BEIJING — Michael Phelps got one of his toughest races out of the way, and it couldn’t have been any easier.
With President Bush cheering him on, Phelps dominated his first event of the Beijing Olympics today, crushing his own world record and all hopes of his challengers with a mark of 4 minutes, 3.84 seconds in the 400-meter individual medley.
For Dara Torres, a silver felt pretty good.
The 41-year-old mom picked up another Olympic medal by anchoring the Americans to a second-place finish in the 400 freestyle relay. She dived into the water too far behind to catch the winning team from the Netherlands but had no complaints after capping an improbable comeback by climbing the medal stand with three teammates — all in their 20s and probably younger than the old-fashioned goggles Torres was wearing.
Katie Hoff couldn’t match her performance in the 400 IM at the U.S. trials, settling for bronze.
As for Phelps, this was thought to be a potential stumbling block in his quest to win a record eight gold medals after fellow American and good friend Ryan Lochte matched him stroke for stroke at the U.S. Olympic trials just over a month ago. Both went under the previous world record in the 400 IM then, with Phelps touching first in 4:05.25.
But the Olympics were a different story. Laszlo Cseh of Hungary took the silver in 4:06.16, and Lochte faded to third in 4:08.09.
"I’m pretty happy. That was a pretty emotional race," Phelps said. "I knew it was going to be a tough race all the way through."
Well, it was for a while.
The top three traded the lead over the butterfly and backstroke legs. Cseh got off to a quick start, touching the first wall just ahead of Phelps, and Lochte claimed the lead midway through the back.
Phelps had a slight lead at the 200 mark, and it began turning into a blowout from there.
"Looking and seeing all three of us together pretty much at the 200, I wasn’t really comfortable with having that close of a race," Phelps said. "I usually have more of a gap, but it made my breaststroke a lot stronger."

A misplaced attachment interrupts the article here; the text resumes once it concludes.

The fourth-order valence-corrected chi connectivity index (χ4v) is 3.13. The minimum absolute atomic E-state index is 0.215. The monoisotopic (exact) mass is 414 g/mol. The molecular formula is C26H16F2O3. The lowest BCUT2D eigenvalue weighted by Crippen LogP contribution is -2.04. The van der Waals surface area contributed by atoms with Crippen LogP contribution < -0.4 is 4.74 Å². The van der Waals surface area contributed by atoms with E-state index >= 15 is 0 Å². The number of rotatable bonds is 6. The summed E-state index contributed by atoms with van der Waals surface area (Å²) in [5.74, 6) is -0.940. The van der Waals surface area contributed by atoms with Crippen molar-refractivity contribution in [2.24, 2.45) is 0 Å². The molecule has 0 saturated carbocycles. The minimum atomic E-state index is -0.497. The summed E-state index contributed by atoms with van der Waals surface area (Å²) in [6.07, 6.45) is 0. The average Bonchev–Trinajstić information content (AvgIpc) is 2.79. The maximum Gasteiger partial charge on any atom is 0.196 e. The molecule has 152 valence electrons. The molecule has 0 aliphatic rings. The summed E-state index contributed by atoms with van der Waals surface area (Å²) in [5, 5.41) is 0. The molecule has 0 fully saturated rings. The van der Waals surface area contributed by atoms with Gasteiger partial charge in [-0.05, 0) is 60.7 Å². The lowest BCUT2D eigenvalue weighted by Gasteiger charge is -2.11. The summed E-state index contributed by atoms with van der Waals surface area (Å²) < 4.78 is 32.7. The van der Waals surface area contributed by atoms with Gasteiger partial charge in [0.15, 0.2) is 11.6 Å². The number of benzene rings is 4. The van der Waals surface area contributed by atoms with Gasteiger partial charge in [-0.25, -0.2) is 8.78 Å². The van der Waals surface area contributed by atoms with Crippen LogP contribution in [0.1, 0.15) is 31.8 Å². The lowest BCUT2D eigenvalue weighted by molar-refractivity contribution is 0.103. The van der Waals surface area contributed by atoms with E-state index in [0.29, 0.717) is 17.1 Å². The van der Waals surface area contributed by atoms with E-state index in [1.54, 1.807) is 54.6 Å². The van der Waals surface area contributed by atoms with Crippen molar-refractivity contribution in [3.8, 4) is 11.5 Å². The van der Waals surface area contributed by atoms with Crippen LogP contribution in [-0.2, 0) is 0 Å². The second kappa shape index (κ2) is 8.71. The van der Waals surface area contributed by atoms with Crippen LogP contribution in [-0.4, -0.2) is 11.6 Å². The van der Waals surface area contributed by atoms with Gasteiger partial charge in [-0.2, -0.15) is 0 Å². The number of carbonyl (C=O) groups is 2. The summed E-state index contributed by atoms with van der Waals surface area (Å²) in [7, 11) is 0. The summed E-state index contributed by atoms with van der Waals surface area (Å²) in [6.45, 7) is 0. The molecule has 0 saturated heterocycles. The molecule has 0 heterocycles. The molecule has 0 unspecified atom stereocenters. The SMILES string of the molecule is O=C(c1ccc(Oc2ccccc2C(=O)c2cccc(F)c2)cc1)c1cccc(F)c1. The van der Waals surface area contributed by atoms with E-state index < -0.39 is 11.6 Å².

No one was catching Phelps in the freestyle. He stretched his lead and powered to the wall with nearly his entire body in front of the world-record line — a green marker superimposed on the video screen to show the pace of the previous record.
Phelps touched the wall and spun around so quickly to see his time that he bumped his head. He pumped both arms in the air and quickly spotted his mother and two sisters in the massive stands at the Water Cube.
He then looked the other way, where Bush was waving his American flag, accompanied by the first lady, their daughter Barbara and his father, former President George H.W. Bush.
"I looked up and he waved the flag and nodded his head," Phelps said. "That was a pretty cool feeling."
Phelps wasn’t the only swimmer to dazzle on what figures to be another assault on the record book over the nine-day meet.
Stephanie Rice of Australia went out extremely fast and held on at the end to win the women’s 400 IM in 4:29.45 — nearly 2 seconds faster than the world record of 4:31.12 set by Katie Hoff at the U.S. Olympic trials.
Kirsty Coventry of Zimbabwe also went under the old mark but got only the silver for the second-fastest swim in history, 4:29.89. Hoff won the bronze in 4:31.71.
Park Tae-hwan of South Korea won the gold medal in the 400 freestyle. Zhang Lin of China earned his country’s first swimming medal of the Games, claiming silver, and American Larsen Jensen took the bronze.
The Dutch won the 400 free relay with an Olympic-record time of 3:34.33, beating the old mark of 3:35.94 set four years ago by Australia.
Natalie Coughlin took the leadoff leg for the Americans, followed by Lacey Nymeyer and Kara Lynn Joyce.
But all eyes were on Torres, the oldest swimmer in U.S. history and an inspiration to middle-agers everywhere with her return to the pool, just two years after having a child.
She swam the second-fastest 100 of anyone, but it wasn’t enough to catch Veldhuis. The Americans were second in 3:34.33, and the Australians took bronze in 3:35.05. Swimming in her record fifth Olympics, Torres picked up her 10th medal — four golds, two silvers and four bronzes.